Commonwealth v. Disler

Decision Date18 April 2008
Docket NumberSJC-09846
Citation451 Mass. 216,884 N.E.2d 500
CourtUnited States State Supreme Judicial Court of Massachusetts Supreme Court

James B. Krasnoo, Andover, for the defendant.

Kenneth E. Steinfield, Assistant District Attorney, for the Commonwealth.

Claudia Leis Bolgen, Committee for Public Counsel Services, for Committee for Public Counsel Services, amicus curiae, submitted a brief.



This case requires us to interpret, for the first time, G.L. c. 265, § 26C, the child enticement statute. In September, 2005, following a bench trial, the defendant was found guilty of one indictment charging child enticement. His conviction was based on a series of electronic "instant messages" he exchanged with undercover police officers who were posing as a fourteen year old girl. The defendant was sentenced to probation for three years, prohibited from having unsupervised contact with children under the age of sixteen, and required to register as a sex offender. He appealed and we granted his application for direct appellate review.

The defendant argues that the statute is unconstitutional; that it was impossible to convict him because no child under sixteen years of age actually existed; that there was insufficient evidence to convict him; and that certain statements he made were erroneously admitted in evidence. He also argues that he was entrapped. Because we conclude that the statute, when correctly interpreted, is constitutional, and there is no merit to his other claims of error, we affirm the conviction.1

Facts. We recite the essential facts from the defendant's trial, reserving certain details for our discussion of the issues. The defendant came to the attention of police when a woman from Haverhill reported that someone using an Internet "chat room" through America Online (AOL),2 contacted her and told her, in essence, that he wanted to have sex with young children. He invited the woman to participate. He told the woman that he was forty-three years old and had had sexual contact with a number of children in the past.3 In May, 2003, the woman brought computerized printouts of the conversations she had had with the defendant to the police department in North Andover, where the defendant claimed to live. A North Andover detective contacted Detective John McLean of the Medford police department. McLean was a member of the computer crime unit of the North Eastern Massachusetts Law Enforcement Council4 and Medford police had an untraceable, "undercover computer" as well as a fully functional computer forensic laboratory.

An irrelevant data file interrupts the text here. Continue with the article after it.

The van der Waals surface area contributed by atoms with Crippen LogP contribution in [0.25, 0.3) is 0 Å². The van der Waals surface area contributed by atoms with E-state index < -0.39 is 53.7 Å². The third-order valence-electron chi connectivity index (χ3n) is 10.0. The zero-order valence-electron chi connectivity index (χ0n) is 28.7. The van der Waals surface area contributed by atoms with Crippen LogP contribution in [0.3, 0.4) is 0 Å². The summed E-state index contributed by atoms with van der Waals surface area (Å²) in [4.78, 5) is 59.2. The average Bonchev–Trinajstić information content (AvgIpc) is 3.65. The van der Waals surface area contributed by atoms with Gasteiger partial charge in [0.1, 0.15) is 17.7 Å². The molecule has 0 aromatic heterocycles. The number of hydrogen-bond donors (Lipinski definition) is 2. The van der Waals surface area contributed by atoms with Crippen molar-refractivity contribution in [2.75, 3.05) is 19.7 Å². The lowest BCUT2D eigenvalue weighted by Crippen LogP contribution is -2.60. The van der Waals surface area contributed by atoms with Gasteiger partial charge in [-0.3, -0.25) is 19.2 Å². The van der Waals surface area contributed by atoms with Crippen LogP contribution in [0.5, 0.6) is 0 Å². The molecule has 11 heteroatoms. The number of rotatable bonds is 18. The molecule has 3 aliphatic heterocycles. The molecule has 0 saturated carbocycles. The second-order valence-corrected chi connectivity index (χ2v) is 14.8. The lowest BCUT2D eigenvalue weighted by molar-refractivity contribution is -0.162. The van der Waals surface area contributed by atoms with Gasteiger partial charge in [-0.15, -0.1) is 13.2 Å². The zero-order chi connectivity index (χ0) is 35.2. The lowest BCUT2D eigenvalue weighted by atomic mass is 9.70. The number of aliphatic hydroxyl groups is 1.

McLean, pretending to be a fourteen year old named "Sara," went to the AOL chat room and initiated the first of eight Internet conversations with the defendant. In some of the conversations that followed, other officers posed as Sara.5 It was the fifth conversation, which occurred on June 3, 2003, for which the defendant was indicted. Some of the others were also introduced in evidence, however, to demonstrate the defendant's belief about Sara's age and his criminal intent.

In the four conversations leading up to the conversation of June 3, 2003, Sara repeatedly told the defendant that she was fourteen years old. In the course of the conversations, the defendant asked if she had pubic hair, mentioned her virginity, said that he liked girls her age, and discussed Sara's menstruation.6 In addition, in the June 3 conversation, the defendant described the specific sexual acts that he wished to perform on her once they met, including digital and oral penetration of her vagina which, he explained, would enable her to remain a virgin and not get pregnant.7

Sara told the defendant she lived in Medford. At trial, the defendant admitted that he "constantly" asked her to meet him in his automobile at the Wellington subway station. His invitations for Sara to meet him began in their first conversation. He told Sara where his vehicle would be parked and said he would be there in forty minutes. He described his vehicle as a black Lexus sports utility vehicle. He also revealed that he lived in North Andover, off Route 114, and gave her his telephone numbers at home and at work.8 In their second conversation, the defendant asked Sara to meet him at his car at 5:30 that evening, and the next day, in their third conversation, he stated that he was "mad" that she did not show up. In their fourth conversation, the defendant asked Sara to meet him at the station or a CVS store nearby, and said that he would drive her to his house and sneak her inside.

The fifth conversation, on June 3, began by Sara stating that she was worried that the defendant was "mad" because she did not meet him the day before. The defendant did not say that he had not waited for her. In that conversation, he asked Sara if she wanted "to come over" to his house because he was home from work, and said that he would drive her to his house like he had other girls. Later in the conversation, the defendant said that it would be "tough tonight" to meet, and he proposed that Sara come to his house "maybe next Monday or Tuesday." The defendant said they would have to do everything "secretly." Sara sent the defendant what she said was a picture of herself (with the face obscured) and reiterated that she was fourteen years old.